Others have noted that “The top fifth of households in the United States earn 10 times what the poorest fifth makes and more than the rest of the country combined. The incomes of the richest 1 percent are 67 times those of the poorest 20 percent of households. And over time, that gap has widened. According to the Congressional Budget Office, between 1979 and 2007, the richest 1 percent saw their after-tax incomes climb 275 percent compared with an 18 percent rise for the poorest fifth. The story is similar, if less dramatic, in other rich economies.”

It is surprising to see that even Americans are becoming increasingly worried about the dangerous levels of inequality. In a land were the individual and thus the market, have reigned supreme there are signs that unchecked individualism is a very dangerous thing. The poll notes that “Two-thirds of likely voters say the American middle class is shrinking, and 55 percent believe income inequality has become a big problem for the country”. This would mean nothing less that the end in the belief of the American Dream. Despite the fact that it died many years before this.

Interestingly the same poll found that “Only 14 percent of respondents said the middle class is growing and another 14 percent said it is staying the same, while an additional 19 percent said income inequality is somewhat of a problem for the United States”. It notes that “Majorities across practically all income levels, and all political, philosophical and racial lines agreed that the middle class is being reduced, while the bulk of respondents in each category thought income inequality was at least a moderate concern”.

The realisation that this is the case is actually beneficial, if ameliorated quickly. Societies that are more equal economically tend to be more politically and socially stable and more cohesive generally. It is not only moral but in the common good that the gap between rich and poor be addressed.

Not a forgone conclusion


The number of Americans who believe their country is on the wrong track exceeds those who think it on the right track by a whopping 54 percentage points. Just 34 percent approve of Obama’s handling of the economy. Yet his polling against a generic Republican opponent is dead even, and he leads head-to-head matchups with Mitt Romney (marginally) and Newt Gingrich (significantly).”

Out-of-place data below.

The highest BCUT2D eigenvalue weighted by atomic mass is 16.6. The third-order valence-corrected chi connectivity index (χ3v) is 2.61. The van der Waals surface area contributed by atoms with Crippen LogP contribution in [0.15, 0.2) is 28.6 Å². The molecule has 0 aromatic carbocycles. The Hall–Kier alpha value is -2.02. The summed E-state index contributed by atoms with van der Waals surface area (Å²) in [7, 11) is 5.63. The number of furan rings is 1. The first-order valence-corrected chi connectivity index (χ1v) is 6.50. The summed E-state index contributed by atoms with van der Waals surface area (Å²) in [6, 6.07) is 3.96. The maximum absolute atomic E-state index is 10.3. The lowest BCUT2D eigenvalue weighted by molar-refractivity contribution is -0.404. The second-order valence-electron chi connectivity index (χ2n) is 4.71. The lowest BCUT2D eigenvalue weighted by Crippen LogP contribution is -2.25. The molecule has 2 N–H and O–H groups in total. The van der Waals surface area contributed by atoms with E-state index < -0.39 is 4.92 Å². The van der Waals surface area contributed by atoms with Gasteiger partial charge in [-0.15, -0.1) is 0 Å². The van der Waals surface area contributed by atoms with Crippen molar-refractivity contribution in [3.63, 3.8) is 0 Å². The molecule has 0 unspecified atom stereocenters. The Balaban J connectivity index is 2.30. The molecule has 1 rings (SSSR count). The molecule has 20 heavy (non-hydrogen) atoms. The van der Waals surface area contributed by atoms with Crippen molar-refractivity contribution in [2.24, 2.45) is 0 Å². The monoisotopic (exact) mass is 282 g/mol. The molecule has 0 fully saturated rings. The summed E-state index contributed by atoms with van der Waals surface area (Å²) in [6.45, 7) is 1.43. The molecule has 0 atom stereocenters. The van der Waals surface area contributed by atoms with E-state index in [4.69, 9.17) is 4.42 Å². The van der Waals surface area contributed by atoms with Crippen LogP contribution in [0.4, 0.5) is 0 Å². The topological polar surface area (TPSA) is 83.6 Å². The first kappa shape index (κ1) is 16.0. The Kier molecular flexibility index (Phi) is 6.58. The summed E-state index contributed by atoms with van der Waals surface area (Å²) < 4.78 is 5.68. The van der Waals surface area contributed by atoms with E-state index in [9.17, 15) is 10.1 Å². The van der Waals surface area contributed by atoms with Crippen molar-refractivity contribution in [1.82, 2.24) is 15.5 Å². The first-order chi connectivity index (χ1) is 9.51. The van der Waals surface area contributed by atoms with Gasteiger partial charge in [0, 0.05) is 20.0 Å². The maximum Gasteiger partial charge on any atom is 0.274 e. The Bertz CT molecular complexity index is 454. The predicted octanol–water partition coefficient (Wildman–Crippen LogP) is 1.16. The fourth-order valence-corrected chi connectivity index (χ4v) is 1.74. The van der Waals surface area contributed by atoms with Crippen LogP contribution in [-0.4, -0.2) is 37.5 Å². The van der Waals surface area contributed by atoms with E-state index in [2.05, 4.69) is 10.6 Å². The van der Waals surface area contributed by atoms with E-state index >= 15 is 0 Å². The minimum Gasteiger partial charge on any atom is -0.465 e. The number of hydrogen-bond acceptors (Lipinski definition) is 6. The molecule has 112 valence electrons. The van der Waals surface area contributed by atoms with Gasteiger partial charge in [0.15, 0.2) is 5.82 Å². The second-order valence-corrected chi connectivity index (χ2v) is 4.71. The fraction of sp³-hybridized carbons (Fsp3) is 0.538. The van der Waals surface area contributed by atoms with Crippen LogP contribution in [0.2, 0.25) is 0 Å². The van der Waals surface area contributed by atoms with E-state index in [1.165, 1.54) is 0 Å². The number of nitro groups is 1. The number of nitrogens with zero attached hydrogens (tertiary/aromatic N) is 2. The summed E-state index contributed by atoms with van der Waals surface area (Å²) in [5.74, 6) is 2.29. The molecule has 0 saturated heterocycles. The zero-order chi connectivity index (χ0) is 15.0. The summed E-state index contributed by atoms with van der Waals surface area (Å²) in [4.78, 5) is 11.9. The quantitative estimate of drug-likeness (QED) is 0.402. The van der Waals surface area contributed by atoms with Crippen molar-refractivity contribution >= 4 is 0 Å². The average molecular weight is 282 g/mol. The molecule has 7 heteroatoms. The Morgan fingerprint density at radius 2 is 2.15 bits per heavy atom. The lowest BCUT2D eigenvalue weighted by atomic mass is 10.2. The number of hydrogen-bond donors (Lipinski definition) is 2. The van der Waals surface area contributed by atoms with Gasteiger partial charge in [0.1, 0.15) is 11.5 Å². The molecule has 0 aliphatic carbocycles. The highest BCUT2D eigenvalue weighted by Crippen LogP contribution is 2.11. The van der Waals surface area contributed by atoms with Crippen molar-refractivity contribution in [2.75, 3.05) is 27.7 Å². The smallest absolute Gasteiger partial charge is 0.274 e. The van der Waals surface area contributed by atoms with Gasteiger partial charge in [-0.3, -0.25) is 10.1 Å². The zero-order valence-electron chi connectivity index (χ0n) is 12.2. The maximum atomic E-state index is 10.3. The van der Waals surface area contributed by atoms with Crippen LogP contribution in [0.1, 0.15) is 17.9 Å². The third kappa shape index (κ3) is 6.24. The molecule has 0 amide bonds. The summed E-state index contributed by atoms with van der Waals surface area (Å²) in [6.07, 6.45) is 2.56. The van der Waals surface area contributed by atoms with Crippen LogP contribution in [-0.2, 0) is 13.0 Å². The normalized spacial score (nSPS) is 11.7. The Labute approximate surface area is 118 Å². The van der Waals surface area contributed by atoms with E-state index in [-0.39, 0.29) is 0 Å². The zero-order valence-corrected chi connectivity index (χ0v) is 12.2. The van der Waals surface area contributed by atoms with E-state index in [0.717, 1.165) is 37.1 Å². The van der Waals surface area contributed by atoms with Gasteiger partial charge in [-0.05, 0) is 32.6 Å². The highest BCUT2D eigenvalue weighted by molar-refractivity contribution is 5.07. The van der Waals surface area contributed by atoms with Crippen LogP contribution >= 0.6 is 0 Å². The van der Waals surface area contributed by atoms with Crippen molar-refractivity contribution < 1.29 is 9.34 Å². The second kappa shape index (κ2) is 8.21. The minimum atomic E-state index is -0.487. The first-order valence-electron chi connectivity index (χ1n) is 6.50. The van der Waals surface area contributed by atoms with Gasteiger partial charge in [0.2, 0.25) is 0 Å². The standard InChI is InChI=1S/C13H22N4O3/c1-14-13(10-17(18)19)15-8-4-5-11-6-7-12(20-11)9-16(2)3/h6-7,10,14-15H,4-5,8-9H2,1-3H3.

After the horse has bolted


Jacques Delors, former president of the European Commission has, in an interview, said that the euro was flawed from the start.

The article notes the history of the British with Delors and how “In 1988, he enraged Margaret Thatcher by coming to address the British TUC on the joys of the European ‘social dimension’. Her famous Bruges speech later that month was her attempt to stand against the tide of European integration that he represented. It was Mr Delors whose report produced the plan for what we now call the euro. He was such a demon figure for British eurosceptics that The Sun produced the headline “UP YOURS, DELORS” and invited its readers to turn, face the English Channel and make a rude gesture at him in unison”.

The writer mentions that “I ask the man who prides himself on being an architect of European Union whether he got it all wrong. Unhesitatingly, he denies it. It is a fault in the execution, not of the architects which he claimed to have pointed out in 1997”. The writer also notes that “At the time, he says, the best of the eurosceptic economists, whom he refers to as “the Anglo-Saxons”, raised the simple objection that if you have an independent central bank, you must also have a state. Mr Delors thinks “they had a point”, but the way round this problem was to insist on the economic bit of the union as much as the monetary”.